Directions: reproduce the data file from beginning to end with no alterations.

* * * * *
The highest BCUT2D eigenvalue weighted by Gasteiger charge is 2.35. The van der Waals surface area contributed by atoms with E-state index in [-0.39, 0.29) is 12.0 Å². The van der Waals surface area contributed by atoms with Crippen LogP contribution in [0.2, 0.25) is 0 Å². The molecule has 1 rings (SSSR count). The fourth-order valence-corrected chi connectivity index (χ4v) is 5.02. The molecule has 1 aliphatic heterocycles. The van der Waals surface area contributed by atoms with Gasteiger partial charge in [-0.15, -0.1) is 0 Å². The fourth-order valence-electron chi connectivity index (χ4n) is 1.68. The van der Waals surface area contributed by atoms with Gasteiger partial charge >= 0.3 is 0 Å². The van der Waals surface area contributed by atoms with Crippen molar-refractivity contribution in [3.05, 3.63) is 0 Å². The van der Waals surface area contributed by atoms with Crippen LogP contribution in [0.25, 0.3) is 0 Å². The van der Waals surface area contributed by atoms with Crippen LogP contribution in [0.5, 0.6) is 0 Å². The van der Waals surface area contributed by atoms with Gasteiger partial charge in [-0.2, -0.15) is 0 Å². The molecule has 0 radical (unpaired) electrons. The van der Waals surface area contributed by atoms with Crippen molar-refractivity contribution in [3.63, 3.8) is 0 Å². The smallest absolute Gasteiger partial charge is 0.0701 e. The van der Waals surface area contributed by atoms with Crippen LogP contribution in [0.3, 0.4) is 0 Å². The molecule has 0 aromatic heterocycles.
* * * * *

The highest BCUT2D eigenvalue weighted by Gasteiger charge is 2.35. The van der Waals surface area contributed by atoms with E-state index in [-0.39, 0.29) is 12.0 Å². The van der Waals surface area contributed by atoms with Crippen LogP contribution in [0.2, 0.25) is 0 Å². The molecule has 1 rings (SSSR count). The fourth-order valence-corrected chi connectivity index (χ4v) is 5.02. The molecule has 1 aliphatic heterocycles. The van der Waals surface area contributed by atoms with Gasteiger partial charge in [-0.15, -0.1) is 0 Å². The fourth-order valence-electron chi connectivity index (χ4n) is 1.68. The van der Waals surface area contributed by atoms with Gasteiger partial charge >= 0.3 is 0 Å². The van der Waals surface area contributed by atoms with Crippen molar-refractivity contribution in [3.05, 3.63) is 0 Å². The van der Waals surface area contributed by atoms with Crippen LogP contribution in [0.25, 0.3) is 0 Å². The van der Waals surface area contributed by atoms with Crippen LogP contribution in [0.5, 0.6) is 0 Å². The van der Waals surface area contributed by atoms with Gasteiger partial charge in [-0.2, -0.15) is 0 Å². The molecule has 0 radical (unpaired) electrons. The van der Waals surface area contributed by atoms with Crippen molar-refractivity contribution in [3.63, 3.8) is 0 Å². The smallest absolute Gasteiger partial charge is 0.0701 e. The van der Waals surface area contributed by atoms with Crippen LogP contribution in [0.3, 0.4) is 0 Å². The molecule has 0 aromatic heterocycles.